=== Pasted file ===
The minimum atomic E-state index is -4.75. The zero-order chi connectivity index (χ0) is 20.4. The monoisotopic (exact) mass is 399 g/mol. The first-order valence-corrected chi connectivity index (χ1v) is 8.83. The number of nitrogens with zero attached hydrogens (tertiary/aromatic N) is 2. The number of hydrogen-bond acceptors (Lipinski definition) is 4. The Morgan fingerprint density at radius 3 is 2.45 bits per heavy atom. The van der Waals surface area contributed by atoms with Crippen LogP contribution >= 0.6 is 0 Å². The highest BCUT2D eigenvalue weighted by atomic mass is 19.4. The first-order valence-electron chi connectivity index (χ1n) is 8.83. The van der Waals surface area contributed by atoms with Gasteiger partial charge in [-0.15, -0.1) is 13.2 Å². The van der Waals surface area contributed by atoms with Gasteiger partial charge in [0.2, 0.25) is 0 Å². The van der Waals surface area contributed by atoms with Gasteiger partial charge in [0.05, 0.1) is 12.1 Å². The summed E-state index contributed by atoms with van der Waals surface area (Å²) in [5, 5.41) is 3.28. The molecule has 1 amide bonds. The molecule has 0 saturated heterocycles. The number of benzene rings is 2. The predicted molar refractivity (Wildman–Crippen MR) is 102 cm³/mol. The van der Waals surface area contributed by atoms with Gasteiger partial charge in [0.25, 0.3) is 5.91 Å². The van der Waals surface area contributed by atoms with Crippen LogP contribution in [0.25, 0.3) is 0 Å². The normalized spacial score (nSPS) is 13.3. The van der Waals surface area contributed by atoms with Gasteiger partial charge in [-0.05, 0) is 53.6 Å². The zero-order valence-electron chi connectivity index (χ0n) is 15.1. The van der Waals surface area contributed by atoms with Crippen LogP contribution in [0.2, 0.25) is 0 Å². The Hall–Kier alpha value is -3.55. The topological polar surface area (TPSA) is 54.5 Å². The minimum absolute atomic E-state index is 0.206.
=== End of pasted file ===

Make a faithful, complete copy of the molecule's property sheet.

The minimum atomic E-state index is -4.75. The zero-order chi connectivity index (χ0) is 20.4. The monoisotopic (exact) mass is 399 g/mol. The first-order valence-corrected chi connectivity index (χ1v) is 8.83. The number of nitrogens with zero attached hydrogens (tertiary/aromatic N) is 2. The number of hydrogen-bond acceptors (Lipinski definition) is 4. The Morgan fingerprint density at radius 3 is 2.45 bits per heavy atom. The van der Waals surface area contributed by atoms with Crippen LogP contribution >= 0.6 is 0 Å². The highest BCUT2D eigenvalue weighted by atomic mass is 19.4. The first-order valence-electron chi connectivity index (χ1n) is 8.83. The van der Waals surface area contributed by atoms with Gasteiger partial charge in [-0.15, -0.1) is 13.2 Å². The van der Waals surface area contributed by atoms with Gasteiger partial charge in [0.2, 0.25) is 0 Å². The van der Waals surface area contributed by atoms with Gasteiger partial charge in [0.05, 0.1) is 12.1 Å². The summed E-state index contributed by atoms with van der Waals surface area (Å²) in [5, 5.41) is 3.28. The molecule has 1 amide bonds. The molecule has 0 saturated heterocycles. The number of benzene rings is 2. The predicted molar refractivity (Wildman–Crippen MR) is 102 cm³/mol. The van der Waals surface area contributed by atoms with Gasteiger partial charge in [0.25, 0.3) is 5.91 Å². The van der Waals surface area contributed by atoms with Crippen LogP contribution in [0.25, 0.3) is 0 Å². The normalized spacial score (nSPS) is 13.3. The van der Waals surface area contributed by atoms with Gasteiger partial charge in [-0.05, 0) is 53.6 Å². The zero-order valence-electron chi connectivity index (χ0n) is 15.1. The van der Waals surface area contributed by atoms with Crippen LogP contribution in [0.2, 0.25) is 0 Å². The Hall–Kier alpha value is -3.55. The topological polar surface area (TPSA) is 54.5 Å². The minimum absolute atomic E-state index is 0.206.